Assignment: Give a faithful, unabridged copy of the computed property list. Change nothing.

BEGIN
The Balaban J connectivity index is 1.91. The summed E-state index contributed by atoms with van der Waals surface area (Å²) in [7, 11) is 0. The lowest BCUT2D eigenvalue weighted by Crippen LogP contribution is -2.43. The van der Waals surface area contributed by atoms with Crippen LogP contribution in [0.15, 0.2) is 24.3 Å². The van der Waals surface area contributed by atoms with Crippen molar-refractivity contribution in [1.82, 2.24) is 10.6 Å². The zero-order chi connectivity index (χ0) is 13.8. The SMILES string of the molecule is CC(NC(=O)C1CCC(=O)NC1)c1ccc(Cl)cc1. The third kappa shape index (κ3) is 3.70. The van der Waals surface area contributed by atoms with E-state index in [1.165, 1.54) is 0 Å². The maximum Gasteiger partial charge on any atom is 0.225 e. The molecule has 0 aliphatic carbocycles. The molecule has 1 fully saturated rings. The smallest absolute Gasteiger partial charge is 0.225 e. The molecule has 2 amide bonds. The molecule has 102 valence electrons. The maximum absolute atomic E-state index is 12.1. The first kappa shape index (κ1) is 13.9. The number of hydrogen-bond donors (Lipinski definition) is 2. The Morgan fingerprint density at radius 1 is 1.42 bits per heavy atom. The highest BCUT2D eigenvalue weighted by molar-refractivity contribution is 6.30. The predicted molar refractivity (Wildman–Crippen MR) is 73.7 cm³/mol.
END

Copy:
The Balaban J connectivity index is 1.91. The summed E-state index contributed by atoms with van der Waals surface area (Å²) in [7, 11) is 0. The lowest BCUT2D eigenvalue weighted by Crippen LogP contribution is -2.43. The van der Waals surface area contributed by atoms with Crippen LogP contribution in [0.15, 0.2) is 24.3 Å². The van der Waals surface area contributed by atoms with Crippen molar-refractivity contribution in [1.82, 2.24) is 10.6 Å². The zero-order chi connectivity index (χ0) is 13.8. The SMILES string of the molecule is CC(NC(=O)C1CCC(=O)NC1)c1ccc(Cl)cc1. The third kappa shape index (κ3) is 3.70. The van der Waals surface area contributed by atoms with E-state index in [1.165, 1.54) is 0 Å². The maximum Gasteiger partial charge on any atom is 0.225 e. The molecule has 0 aliphatic carbocycles. The molecule has 1 fully saturated rings. The smallest absolute Gasteiger partial charge is 0.225 e. The molecule has 2 amide bonds. The molecule has 102 valence electrons. The maximum absolute atomic E-state index is 12.1. The first kappa shape index (κ1) is 13.9. The number of hydrogen-bond donors (Lipinski definition) is 2. The Morgan fingerprint density at radius 1 is 1.42 bits per heavy atom. The highest BCUT2D eigenvalue weighted by molar-refractivity contribution is 6.30. The predicted molar refractivity (Wildman–Crippen MR) is 73.7 cm³/mol.